Italian unemployment hits new record of 12.7%
41.6% of under-25s are out of work08 January, 17:37
Overall unemployment reached 12.7% while youth unemployment hit 41.6%. Both figures are the highest on record since the current calculation method began in 1977.
The number of employed youths aged 15 to 24 fell 12.4% in one year to 924,000. Istat specified that the youth unemployment rate regards youths aged 15-24 who are considered to be on the job market as they are actively seeking work . The rate of young people in Italy not on the job market - including students - was 73.7%, while unemployment affects 11% of the entire youth population. The overall employment rate for Italy was 55.4%, while the general inactivity rate was 36.4%.
The ranks of the jobless reached 3.25 million people, up 12.1% compared to November 2012.
Since the onset of the global financial crisis, Italy has lost over a million jobs, Istat said. Between November 2007 and November 2013, 1.1 million jobs were lost, while the number of unemployed people has more than doubled from 1.53 million. Nearly twice as many men lost their jobs compared to women over the six year period and many of the jobs created has rewarded women. All told, men lost 1,165,000 jobs over the period, while women gained 65,000. Job loss continued to affect primarily men last year. The number of jobless men grew 17.2% from November 2012 to November 2013, compared to 6.1% for women.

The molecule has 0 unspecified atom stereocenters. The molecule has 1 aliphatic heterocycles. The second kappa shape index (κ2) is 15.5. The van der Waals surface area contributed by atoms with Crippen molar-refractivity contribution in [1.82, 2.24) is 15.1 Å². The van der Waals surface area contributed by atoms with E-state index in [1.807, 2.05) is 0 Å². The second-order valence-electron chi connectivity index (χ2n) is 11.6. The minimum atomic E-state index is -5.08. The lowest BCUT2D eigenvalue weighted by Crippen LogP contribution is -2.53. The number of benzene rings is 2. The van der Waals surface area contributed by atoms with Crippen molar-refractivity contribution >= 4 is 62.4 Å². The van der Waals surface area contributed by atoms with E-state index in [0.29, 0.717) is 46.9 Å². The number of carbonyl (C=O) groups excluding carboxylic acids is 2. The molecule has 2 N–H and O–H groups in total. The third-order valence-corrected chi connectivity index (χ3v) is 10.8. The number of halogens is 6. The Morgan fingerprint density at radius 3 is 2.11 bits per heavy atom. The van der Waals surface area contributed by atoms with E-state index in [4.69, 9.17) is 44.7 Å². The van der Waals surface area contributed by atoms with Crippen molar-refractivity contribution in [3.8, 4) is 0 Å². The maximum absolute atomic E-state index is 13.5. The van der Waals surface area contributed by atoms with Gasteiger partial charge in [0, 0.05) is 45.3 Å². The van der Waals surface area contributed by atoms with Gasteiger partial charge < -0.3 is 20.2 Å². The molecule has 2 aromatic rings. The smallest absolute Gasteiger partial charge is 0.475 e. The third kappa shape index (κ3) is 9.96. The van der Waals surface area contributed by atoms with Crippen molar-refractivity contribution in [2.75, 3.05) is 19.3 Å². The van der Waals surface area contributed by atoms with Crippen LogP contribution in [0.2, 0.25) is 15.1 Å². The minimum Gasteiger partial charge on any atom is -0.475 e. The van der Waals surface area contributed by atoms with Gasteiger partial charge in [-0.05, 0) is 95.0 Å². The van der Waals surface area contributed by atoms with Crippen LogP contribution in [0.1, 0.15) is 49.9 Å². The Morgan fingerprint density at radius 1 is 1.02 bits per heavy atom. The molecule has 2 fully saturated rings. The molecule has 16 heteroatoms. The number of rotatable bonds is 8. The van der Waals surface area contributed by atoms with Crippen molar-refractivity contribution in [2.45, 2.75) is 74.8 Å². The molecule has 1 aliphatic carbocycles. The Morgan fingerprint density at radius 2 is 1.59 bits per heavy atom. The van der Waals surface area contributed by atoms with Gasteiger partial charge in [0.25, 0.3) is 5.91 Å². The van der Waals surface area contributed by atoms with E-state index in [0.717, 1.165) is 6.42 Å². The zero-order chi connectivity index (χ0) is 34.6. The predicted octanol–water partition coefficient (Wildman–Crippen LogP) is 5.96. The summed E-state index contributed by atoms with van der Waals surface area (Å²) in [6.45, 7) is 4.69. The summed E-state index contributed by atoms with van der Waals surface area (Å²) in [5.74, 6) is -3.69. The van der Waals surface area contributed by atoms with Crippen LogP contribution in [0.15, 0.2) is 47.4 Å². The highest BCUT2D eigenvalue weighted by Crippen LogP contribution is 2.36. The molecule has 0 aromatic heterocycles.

Meanwhile, requests for unemployment benefits in Italy shot up 32.5% between January and November 2013, the social security agency INPS reported Wednesday. A total of 1,949,570 people sought jobless aid at the agency in the 11-month period. Seventy percent of employed Italians feel threatened that they might lose their jobs, a report conducted by pollster Ixe' for the farmers association Coldiretti found. Job security topped the list of worries among Italians for 2014, Coldiretti said, and the vast majority were not optimistic about Italy's future.
Fifty-one percent expect things to remain the same, while 35% believed they will worsen this year. Fully 53% of respondents said they worried they would not be able to earn enough to support their own families in the future.